Discerning the difference: A fly in the soup or a rodent in the oven


I recently started a Sunday sermon with two stories that sat in juxtaposition to one another.

The first story was an old, corny joke, the second story comes from a personal experience and both involve food. The intent was to create contrast to help us evaluate the true severity of the situations and struggles we face in our lives. I’d like to share those stories again.

Perhaps you’ve heard this joke or one like it before. A man walked into a restaurant and ordered the soup of the day. A short time later, the waiter returned and placed a delicious bowl of soup before the man. As the waiter walked away, the man called out with a hint of disgust in his voice, “Excuse me, waiter, but there is a fly in my soup.” The waiter replied, “Keep it down or everyone will want one.”

The other story comes from my very brief time working at a well-known fast food establishment, which shall remain nameless. The cooking device/oven for this particular restaurant was a long conveyor that transported burger patties through flames, giving them a flame-broiled flavor for which the restaurant is famous. On only one occasion did I participate in the cleaning of the inside of the oven, and it was memorable.

I was tasked with cleaning the space under the conveyor. I used a metal hook to reach into the oven and pull out all of the charred remnants that sat in the bottom of the oven. As I was pulling things out, mostly fragments of burgers that had fallen through the cracks, I came across what looked like a whole crumpled-up burger.

As it exited the darkness of the bowels of the oven, I realized it was something even less appetizing than a charred burger. It was, in fact, a charbroiled rodent.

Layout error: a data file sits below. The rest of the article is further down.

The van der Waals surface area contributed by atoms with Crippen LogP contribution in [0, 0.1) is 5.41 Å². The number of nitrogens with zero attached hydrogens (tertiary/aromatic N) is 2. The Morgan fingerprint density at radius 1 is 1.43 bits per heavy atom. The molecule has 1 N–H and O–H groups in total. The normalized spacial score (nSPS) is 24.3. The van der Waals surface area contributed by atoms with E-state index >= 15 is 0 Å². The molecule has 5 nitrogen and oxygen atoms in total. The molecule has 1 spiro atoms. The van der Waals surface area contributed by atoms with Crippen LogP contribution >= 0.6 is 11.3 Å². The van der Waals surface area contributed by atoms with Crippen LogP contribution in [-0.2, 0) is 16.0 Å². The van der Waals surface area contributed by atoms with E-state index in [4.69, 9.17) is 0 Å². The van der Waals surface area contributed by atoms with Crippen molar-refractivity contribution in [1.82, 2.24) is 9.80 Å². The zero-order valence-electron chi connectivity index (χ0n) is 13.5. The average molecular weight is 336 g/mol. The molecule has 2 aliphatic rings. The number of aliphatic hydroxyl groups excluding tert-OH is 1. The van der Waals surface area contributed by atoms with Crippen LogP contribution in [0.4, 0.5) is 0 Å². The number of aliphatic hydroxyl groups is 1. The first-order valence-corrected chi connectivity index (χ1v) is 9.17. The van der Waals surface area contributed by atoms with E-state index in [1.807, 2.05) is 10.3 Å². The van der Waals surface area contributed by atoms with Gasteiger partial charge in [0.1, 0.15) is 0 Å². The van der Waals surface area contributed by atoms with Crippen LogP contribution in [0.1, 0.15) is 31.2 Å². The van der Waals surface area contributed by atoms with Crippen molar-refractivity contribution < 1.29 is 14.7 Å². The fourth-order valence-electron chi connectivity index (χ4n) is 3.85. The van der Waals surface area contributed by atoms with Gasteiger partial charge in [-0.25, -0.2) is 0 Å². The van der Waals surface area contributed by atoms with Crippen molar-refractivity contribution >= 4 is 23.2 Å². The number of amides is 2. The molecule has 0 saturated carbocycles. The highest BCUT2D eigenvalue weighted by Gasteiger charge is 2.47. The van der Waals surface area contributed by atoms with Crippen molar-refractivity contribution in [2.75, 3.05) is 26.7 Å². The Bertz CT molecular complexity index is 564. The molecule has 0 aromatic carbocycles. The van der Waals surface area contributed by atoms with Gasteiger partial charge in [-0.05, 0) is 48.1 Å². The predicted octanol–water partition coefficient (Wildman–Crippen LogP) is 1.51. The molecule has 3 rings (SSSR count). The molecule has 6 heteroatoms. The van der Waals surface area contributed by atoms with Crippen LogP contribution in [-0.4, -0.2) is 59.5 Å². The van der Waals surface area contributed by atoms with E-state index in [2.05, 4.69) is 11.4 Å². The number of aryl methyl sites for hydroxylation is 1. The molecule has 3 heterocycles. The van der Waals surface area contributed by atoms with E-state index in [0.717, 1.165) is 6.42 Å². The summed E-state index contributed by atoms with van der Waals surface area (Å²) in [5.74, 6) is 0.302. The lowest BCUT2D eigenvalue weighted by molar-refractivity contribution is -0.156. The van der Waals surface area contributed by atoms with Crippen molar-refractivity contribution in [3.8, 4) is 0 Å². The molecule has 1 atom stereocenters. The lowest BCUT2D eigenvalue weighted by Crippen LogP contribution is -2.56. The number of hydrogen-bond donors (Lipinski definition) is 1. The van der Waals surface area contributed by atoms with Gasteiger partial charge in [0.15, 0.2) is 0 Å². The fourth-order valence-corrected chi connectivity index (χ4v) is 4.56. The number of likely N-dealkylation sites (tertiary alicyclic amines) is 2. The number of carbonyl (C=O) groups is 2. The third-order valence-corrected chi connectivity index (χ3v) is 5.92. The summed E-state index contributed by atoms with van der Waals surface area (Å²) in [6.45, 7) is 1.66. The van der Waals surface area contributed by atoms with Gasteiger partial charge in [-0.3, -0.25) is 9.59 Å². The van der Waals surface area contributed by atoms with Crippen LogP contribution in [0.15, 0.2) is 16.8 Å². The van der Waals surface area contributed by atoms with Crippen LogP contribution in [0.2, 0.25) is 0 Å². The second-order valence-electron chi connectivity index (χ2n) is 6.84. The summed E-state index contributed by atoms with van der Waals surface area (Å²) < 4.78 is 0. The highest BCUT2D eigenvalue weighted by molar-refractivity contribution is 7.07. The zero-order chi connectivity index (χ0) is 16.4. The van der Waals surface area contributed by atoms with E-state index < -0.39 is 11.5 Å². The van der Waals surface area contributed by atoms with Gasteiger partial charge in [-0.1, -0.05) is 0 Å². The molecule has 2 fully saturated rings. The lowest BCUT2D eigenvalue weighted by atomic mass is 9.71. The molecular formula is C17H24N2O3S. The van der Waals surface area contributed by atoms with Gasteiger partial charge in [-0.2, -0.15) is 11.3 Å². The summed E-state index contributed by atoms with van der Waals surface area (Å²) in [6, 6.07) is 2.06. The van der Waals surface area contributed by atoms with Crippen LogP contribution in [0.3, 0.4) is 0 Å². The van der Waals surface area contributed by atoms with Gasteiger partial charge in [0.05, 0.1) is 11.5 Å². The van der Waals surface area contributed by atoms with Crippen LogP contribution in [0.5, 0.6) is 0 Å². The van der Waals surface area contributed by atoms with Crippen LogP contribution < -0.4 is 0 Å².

At some point, this rodent had fallen into the oven and had slow cooked, along with lord knows how many burgers. I informed management, who instructed me to dispose of the evidence, give the oven a thorough cleansing and have it ready for use in the morning. I did not eat burgers at any of the unnamed restaurant’s many establishments for quite some time.

The two stories above provide us with similar situations on very different ends of the same scale. I think we can all agree that finding a fly in one’s soup and finding a rodent in the cooking apparatus are both less than appetizing experiences. One is a relatively minor inconvenience, while the other is a major health concern.

Most of us would simply remove the fly and eat the soup, but finding or learning of a rodent in an establishment’s oven is valid reason to never eat at that restaurant again.

We live in a hyper-sensationalized age. It is all too easy for us to turn any and all struggles into full-on emergencies. We might say we’ve developed a bad habit of treating flies in our soup as if they are rodents in the oven. We fixate on what are, in truth, relatively small inconveniences or differences of opinion, allowing them to consume us, causing greater insult and/or injury to us and those around us than they should.

Consider the prevalence of cancel culture, boycott culture, the propensity to unfriend and block those who disagree with us and all of the emotional baggage and anxiety so many of us struggle with in ordinary, everyday encounters.

We could all do with healthy doses of wisdom and understanding to help us discern the truth of the situations and struggles of life. Proverbs 3:21-23 reads, “My son, do not let wisdom or understanding out of your sight, preserve sound judgement and discretion; they will be life for you, an ornament to grace your neck. Then you will go on your way in safety, and your foot will not stumble.”

We often stumble over our own feet, doing harm to ourselves and/or those around us because we fail to properly discern the true significance or insignificance of our experiences and struggles. We would do well to learn to discern the difference between flies in our soup and rodents in our ovens and to act accordingly.

The Rev. Jeremy Myers is the lead pastor of First Baptist Church in Seymour. Read his blog at jeremysmyers.com. Send comments to [email protected].

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